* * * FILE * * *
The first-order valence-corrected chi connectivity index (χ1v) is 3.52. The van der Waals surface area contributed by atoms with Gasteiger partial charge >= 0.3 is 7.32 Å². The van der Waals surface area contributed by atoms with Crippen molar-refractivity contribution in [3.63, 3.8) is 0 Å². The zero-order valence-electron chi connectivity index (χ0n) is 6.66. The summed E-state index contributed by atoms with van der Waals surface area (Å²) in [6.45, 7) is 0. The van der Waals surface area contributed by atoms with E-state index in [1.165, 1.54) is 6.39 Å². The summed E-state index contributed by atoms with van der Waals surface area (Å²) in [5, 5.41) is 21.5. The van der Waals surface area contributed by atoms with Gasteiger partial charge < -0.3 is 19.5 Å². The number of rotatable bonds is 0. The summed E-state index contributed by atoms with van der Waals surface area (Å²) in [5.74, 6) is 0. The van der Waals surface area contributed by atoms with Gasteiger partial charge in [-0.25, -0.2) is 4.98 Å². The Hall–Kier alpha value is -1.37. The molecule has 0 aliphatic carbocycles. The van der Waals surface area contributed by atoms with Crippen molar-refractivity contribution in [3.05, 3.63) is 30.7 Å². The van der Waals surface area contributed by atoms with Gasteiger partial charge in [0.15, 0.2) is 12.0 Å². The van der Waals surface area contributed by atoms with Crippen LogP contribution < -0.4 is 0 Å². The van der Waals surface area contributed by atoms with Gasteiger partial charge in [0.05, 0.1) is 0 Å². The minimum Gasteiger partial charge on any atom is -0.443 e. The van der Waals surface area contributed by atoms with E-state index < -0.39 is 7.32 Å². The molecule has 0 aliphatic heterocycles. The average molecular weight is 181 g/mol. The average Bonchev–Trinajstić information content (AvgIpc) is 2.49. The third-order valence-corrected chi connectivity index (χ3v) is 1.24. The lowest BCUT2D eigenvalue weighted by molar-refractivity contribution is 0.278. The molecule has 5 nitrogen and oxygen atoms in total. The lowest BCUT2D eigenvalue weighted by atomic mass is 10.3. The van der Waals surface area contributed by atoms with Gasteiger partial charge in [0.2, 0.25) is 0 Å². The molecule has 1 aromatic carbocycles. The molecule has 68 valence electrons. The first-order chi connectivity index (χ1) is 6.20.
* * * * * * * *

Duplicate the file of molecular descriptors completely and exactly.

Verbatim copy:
The first-order valence-corrected chi connectivity index (χ1v) is 3.52. The van der Waals surface area contributed by atoms with Gasteiger partial charge >= 0.3 is 7.32 Å². The van der Waals surface area contributed by atoms with Crippen molar-refractivity contribution in [3.63, 3.8) is 0 Å². The zero-order valence-electron chi connectivity index (χ0n) is 6.66. The summed E-state index contributed by atoms with van der Waals surface area (Å²) in [6.45, 7) is 0. The van der Waals surface area contributed by atoms with E-state index in [1.165, 1.54) is 6.39 Å². The summed E-state index contributed by atoms with van der Waals surface area (Å²) in [5, 5.41) is 21.5. The van der Waals surface area contributed by atoms with Gasteiger partial charge < -0.3 is 19.5 Å². The number of rotatable bonds is 0. The summed E-state index contributed by atoms with van der Waals surface area (Å²) in [5.74, 6) is 0. The van der Waals surface area contributed by atoms with Gasteiger partial charge in [-0.25, -0.2) is 4.98 Å². The Hall–Kier alpha value is -1.37. The molecule has 0 aliphatic carbocycles. The van der Waals surface area contributed by atoms with Crippen molar-refractivity contribution in [3.05, 3.63) is 30.7 Å². The van der Waals surface area contributed by atoms with Gasteiger partial charge in [0.15, 0.2) is 12.0 Å². The van der Waals surface area contributed by atoms with Crippen LogP contribution < -0.4 is 0 Å². The van der Waals surface area contributed by atoms with Gasteiger partial charge in [0.05, 0.1) is 0 Å². The minimum Gasteiger partial charge on any atom is -0.443 e. The van der Waals surface area contributed by atoms with E-state index < -0.39 is 7.32 Å². The molecule has 0 aliphatic heterocycles. The average molecular weight is 181 g/mol. The average Bonchev–Trinajstić information content (AvgIpc) is 2.49. The third-order valence-corrected chi connectivity index (χ3v) is 1.24. The lowest BCUT2D eigenvalue weighted by molar-refractivity contribution is 0.278. The molecule has 5 nitrogen and oxygen atoms in total. The lowest BCUT2D eigenvalue weighted by atomic mass is 10.3. The van der Waals surface area contributed by atoms with Gasteiger partial charge in [0.2, 0.25) is 0 Å². The molecule has 1 aromatic carbocycles. The molecule has 68 valence electrons. The first-order chi connectivity index (χ1) is 6.20.